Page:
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scientific paper that purported to lay bare serious flaws in the gene-editing tool known as CRISPR and briefly tanked shares of genome-editing companies has been retracted by its publisher.

The paper, published last year in Nature Methods, claimed that CRISPR wreaked havoc on the genome, causing hundreds of unintended mutations in mice — and that the algorithms typically used to detect these changes were routinely missing them.

Such “off-target effects” had been on scientists’ radars for months, and many said they had begun to develop workarounds to help detect and even mitigate any effects. The news still sent the stock for CRISPR companies like Editas Medicine and Intellia Therapeutics tumbling.

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The paper, led by Stanford scientists, also immediately stirred up controversy, with critics — particularly those at the affected companies — taking exception with their methodology.

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Specifically, they said the paper lacked the appropriate controls and sample size to be taken seriously — and that the Stanford scientists’ use of CRISPR was not necessarily representative of how it’s wielded by others.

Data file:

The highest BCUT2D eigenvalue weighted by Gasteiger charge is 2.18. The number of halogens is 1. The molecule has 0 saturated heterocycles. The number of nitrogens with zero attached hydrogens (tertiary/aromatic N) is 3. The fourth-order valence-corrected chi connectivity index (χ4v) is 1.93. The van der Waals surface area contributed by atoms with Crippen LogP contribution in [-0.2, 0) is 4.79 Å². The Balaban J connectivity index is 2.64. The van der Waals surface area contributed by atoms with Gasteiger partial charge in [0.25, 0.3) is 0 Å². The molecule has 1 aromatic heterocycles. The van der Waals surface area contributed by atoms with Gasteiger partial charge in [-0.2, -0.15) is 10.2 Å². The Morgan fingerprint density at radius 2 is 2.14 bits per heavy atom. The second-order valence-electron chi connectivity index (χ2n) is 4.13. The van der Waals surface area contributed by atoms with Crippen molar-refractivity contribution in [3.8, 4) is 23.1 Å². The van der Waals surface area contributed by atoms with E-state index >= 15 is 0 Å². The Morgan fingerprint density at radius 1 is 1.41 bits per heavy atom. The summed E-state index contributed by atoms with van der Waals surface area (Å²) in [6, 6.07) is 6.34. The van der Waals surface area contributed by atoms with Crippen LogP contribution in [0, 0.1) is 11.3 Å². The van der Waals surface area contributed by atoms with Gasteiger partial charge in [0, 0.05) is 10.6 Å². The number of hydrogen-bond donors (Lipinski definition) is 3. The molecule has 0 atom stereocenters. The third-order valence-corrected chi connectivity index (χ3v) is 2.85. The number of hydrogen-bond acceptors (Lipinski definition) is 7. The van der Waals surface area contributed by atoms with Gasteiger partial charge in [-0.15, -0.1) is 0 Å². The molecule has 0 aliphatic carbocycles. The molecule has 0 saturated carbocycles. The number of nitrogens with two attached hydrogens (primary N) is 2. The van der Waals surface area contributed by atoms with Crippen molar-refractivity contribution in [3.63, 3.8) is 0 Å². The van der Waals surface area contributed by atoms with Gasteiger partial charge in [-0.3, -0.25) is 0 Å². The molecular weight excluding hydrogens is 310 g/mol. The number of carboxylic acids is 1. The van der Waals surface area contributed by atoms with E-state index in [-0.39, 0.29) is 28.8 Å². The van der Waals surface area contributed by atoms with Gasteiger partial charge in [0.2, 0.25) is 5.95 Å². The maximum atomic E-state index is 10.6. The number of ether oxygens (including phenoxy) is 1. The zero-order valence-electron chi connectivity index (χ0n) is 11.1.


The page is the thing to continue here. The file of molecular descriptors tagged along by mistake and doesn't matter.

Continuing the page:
Two months after publication of the paper, Nature Methods published an “an expression of concern” about the paper in July.

The retraction notice, appended Friday, goes further, saying the authors did not use mice that had been bred in their own laboratory — so they could not know if any genetic mutations were the result of their intervention with CRISPR editing, or if it stemmed from variations in the mice’s own genomes.

The lead author, Vinit Mahajan, and some co-authors objected to the retraction.

In an editorial, Nature Methods said the central claim of the paper was not sufficiently supported by the data. The publication said the paper had been peer reviewed but should have been subject to more scrutiny.

“On the question of whether CRISPR can be safely used in vivo, the stakes are high for many. But for none are they higher than for the people in whom this technology may be used in the future,” the editorial said. “They are owed a careful and rigorous answer.”

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  • Research papers should have the highest scrutiny. Variables should be few. Those described should result in retraction.

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